Wes Anderson's The Darjeeling Limited catches the filmmaker in transition, and sometimes feels like it. His first three films, the acclaimed Bottle Rocket, Rushmore, and The Royal Tenenbaums, were all penned with co-star Owen Wilson, but Wilson's subsequent acting success left him little time to write. Anderson's first film with his new screenwriting partner, filmmaker Noah Baumbach, was 2004's The Life Aquatic with Steve Zissou, and critical response was somewhat muted--it wasn't panned, by any means, but it was certainly seen as a drop after the steady build of excellence in his first three pictures. For Darjeeling, Anderson teamed with Rushmore co-star Jason Schwartzman and filmmaker (and Schwartzman's cousin) Roman Coppola to write the tale of three estranged brothers on a journey for spiritual enlightenment through India. Light, airy, and somewhat slight, it didn't quite live up to the hopes of Anderson's fans. But freed of its release date expectations, and accepted and digested as a "lesser Anderson," it offers some modest diversion.
The Whitman brothers are played by Wilson, Schwartzman, and Adrien Brody--apparently distinctive noses are in the family's DNA. Jack (Schwartzman) is a short story writer with a complicated romantic history; he's just out of a hurtful relationship, but he's clinging to the remnants. Peter (Brody) has a seemingly healthy marriage to a supportive wife (Camilla Rutherford), though he's regarding her pregnancy with alarming indifference. Francis (Wilson) is coming off a near-death experience that has prompted a spiritual awakening, so he's the instigator and organizer of the train trip through India, where he insists that they "be completely open and say yes to everything, even if it's shocking and painful."
His intentions to forge new bonds are honorable, and probably honest. But the three men are telling lies and keeping secrets from the moment they reconnect, and one of the stronger qualities of Anderson, Schwartzman, and Coppola's screenplay is how deeply it drills down into the pettiness, jealousy, and impatience of the multi-brother dynamic (I have three uncles--trust me on this). The trio is constantly splitting into factions, one approaching the other when the third is absent, gossiping and telling stories out of school; the dysfunction is palpable and realistic.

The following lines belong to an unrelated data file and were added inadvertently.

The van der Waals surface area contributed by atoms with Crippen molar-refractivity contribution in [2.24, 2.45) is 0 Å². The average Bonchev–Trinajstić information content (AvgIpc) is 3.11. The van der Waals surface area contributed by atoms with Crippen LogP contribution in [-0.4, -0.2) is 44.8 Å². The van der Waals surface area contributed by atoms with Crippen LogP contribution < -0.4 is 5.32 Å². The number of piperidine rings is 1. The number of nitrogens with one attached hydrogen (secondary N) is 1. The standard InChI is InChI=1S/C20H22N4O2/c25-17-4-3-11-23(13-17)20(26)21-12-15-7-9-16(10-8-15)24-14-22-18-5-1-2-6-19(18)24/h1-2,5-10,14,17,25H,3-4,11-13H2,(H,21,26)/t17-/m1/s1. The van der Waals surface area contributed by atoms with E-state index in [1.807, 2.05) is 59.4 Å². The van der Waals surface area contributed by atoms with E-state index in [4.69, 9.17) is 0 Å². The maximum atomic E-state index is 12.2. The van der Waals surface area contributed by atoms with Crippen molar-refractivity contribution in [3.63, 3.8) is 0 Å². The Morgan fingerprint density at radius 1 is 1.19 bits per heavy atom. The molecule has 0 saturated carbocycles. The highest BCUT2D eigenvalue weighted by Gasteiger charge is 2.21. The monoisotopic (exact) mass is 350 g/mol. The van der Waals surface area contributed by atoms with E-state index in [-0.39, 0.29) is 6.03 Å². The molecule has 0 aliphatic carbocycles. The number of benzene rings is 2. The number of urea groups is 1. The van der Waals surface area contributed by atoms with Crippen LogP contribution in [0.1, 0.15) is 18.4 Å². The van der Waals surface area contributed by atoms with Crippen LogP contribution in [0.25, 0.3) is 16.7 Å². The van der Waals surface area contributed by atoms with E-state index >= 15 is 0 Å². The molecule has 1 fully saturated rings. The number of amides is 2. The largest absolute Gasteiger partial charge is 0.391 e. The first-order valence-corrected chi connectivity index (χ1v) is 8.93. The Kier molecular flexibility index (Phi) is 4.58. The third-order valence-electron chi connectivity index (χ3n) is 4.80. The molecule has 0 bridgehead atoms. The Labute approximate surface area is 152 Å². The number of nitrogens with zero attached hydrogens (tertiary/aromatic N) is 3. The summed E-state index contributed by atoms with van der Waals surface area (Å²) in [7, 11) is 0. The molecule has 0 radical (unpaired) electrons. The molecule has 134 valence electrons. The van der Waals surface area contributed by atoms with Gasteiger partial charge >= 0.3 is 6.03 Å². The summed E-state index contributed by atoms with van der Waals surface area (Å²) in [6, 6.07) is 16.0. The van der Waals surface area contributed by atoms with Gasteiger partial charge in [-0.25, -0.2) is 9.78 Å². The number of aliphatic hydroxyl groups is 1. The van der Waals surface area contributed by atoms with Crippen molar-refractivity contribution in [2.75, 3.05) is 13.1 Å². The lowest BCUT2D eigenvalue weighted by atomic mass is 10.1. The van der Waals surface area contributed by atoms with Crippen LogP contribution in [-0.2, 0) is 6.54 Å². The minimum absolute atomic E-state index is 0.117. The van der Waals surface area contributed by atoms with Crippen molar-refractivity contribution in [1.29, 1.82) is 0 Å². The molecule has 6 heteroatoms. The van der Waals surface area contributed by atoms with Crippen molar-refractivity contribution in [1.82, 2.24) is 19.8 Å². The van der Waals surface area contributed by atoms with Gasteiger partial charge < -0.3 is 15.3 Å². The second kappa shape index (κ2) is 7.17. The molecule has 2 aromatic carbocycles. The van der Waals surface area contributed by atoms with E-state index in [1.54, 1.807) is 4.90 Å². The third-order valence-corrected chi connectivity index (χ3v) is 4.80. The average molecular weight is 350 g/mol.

Their snappy patter and short, loaded exchanges are mostly done for quiet, subtle chuckles and jabbing passive-aggressive pain, though the eventual physical culmination of their button-pushing--a knock-down fight diffused with generous amounts of pepper spray--is played for explosive laughs, which it gets. But the picture's mostly low-key comic sensibility allows Anderson to successfully negotiate the eventual turn to more serious themes; there's an undercurrent of pathos throughout which eases into the foreground without much effort.
Anderson's intricately detailed production design is as attractive as ever, as are his elegant three-man compositions and playful camerawork (including some of his most effective, evocative slo-mo work to date). The film also has some structural cleverness--it runs in a fairly straightforward A-B-C chronology, but an unexpected, extended flashback late in the film is ingeniously done. However, there are some flat moments and genuine pacing issues, including a second act drag that makes the picture feel longer than its slight, 91 minute running time, and some of the sideline bits (like Bill Murray's appearance) are a bit baffling. The Darjeeling Limited is ultimately problematic, lacking the clean form and emotional punch of Anderson's best work. But that's not to say it isn't worth your time.
THE BLU-RAY DISC:
The good folks at Criterion are giving Darjeeling a second shot on disc, after a mostly bare-bones DVD release by Fox back in 2008. But its eventual Criterion reissue was basically a foregone conclusion, since the label released his four previous films in lush, fully loaded editions. Thankfully, the Darjeeling Blu-ray lives up to Criterion's usual standards of sterling A/V quality and top-shelf extras.
The MPEG-4 AVC, 1080p transfer is just lovely, with cinematographer Robert Yeoman's sun-drenched amber photography beautifully reproduced. The yellow hue threatens, on occasion, to overtake the palate, but the 2.40:1 image pulls up just shy, balancing out that tint with the well-saturated, eye-popping blues and reds of the wallpapers and costumes. Black levels are deep and rich as well, and contrast is excellent, particularly in the campfire sequence. Overall, it's a bright, zingy, sharp image.